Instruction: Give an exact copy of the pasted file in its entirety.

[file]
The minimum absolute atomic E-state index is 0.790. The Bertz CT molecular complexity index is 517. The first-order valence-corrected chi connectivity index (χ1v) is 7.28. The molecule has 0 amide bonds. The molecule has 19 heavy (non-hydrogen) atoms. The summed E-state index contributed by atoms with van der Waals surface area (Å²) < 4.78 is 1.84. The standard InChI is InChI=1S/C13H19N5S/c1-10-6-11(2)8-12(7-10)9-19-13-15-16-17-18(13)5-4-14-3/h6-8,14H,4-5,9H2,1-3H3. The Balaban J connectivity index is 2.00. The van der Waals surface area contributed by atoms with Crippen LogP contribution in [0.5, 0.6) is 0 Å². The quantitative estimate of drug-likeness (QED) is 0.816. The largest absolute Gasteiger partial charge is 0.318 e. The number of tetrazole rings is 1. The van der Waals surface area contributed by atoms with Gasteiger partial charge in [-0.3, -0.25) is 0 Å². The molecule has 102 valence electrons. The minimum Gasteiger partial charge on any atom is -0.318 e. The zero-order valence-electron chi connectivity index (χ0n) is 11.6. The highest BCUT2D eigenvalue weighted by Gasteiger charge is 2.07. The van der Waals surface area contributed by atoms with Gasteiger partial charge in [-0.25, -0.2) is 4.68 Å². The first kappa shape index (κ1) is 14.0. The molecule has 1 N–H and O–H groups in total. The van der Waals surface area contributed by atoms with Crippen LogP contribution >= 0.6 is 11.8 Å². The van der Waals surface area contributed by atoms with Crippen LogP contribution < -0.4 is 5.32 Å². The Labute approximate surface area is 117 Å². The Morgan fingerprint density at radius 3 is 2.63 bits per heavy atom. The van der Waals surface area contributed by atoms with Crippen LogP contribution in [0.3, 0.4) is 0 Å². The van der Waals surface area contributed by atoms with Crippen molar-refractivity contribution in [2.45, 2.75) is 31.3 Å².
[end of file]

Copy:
The minimum absolute atomic E-state index is 0.790. The Bertz CT molecular complexity index is 517. The first-order valence-corrected chi connectivity index (χ1v) is 7.28. The molecule has 0 amide bonds. The molecule has 19 heavy (non-hydrogen) atoms. The summed E-state index contributed by atoms with van der Waals surface area (Å²) < 4.78 is 1.84. The standard InChI is InChI=1S/C13H19N5S/c1-10-6-11(2)8-12(7-10)9-19-13-15-16-17-18(13)5-4-14-3/h6-8,14H,4-5,9H2,1-3H3. The Balaban J connectivity index is 2.00. The van der Waals surface area contributed by atoms with Crippen LogP contribution in [0.5, 0.6) is 0 Å². The quantitative estimate of drug-likeness (QED) is 0.816. The largest absolute Gasteiger partial charge is 0.318 e. The number of tetrazole rings is 1. The van der Waals surface area contributed by atoms with Gasteiger partial charge in [-0.3, -0.25) is 0 Å². The molecule has 102 valence electrons. The minimum Gasteiger partial charge on any atom is -0.318 e. The zero-order valence-electron chi connectivity index (χ0n) is 11.6. The highest BCUT2D eigenvalue weighted by Gasteiger charge is 2.07. The van der Waals surface area contributed by atoms with Gasteiger partial charge in [-0.25, -0.2) is 4.68 Å². The first kappa shape index (κ1) is 14.0. The molecule has 1 N–H and O–H groups in total. The van der Waals surface area contributed by atoms with Crippen LogP contribution >= 0.6 is 11.8 Å². The van der Waals surface area contributed by atoms with Crippen LogP contribution < -0.4 is 5.32 Å². The Labute approximate surface area is 117 Å². The Morgan fingerprint density at radius 3 is 2.63 bits per heavy atom. The van der Waals surface area contributed by atoms with Crippen LogP contribution in [0.3, 0.4) is 0 Å². The van der Waals surface area contributed by atoms with Crippen molar-refractivity contribution in [2.45, 2.75) is 31.3 Å².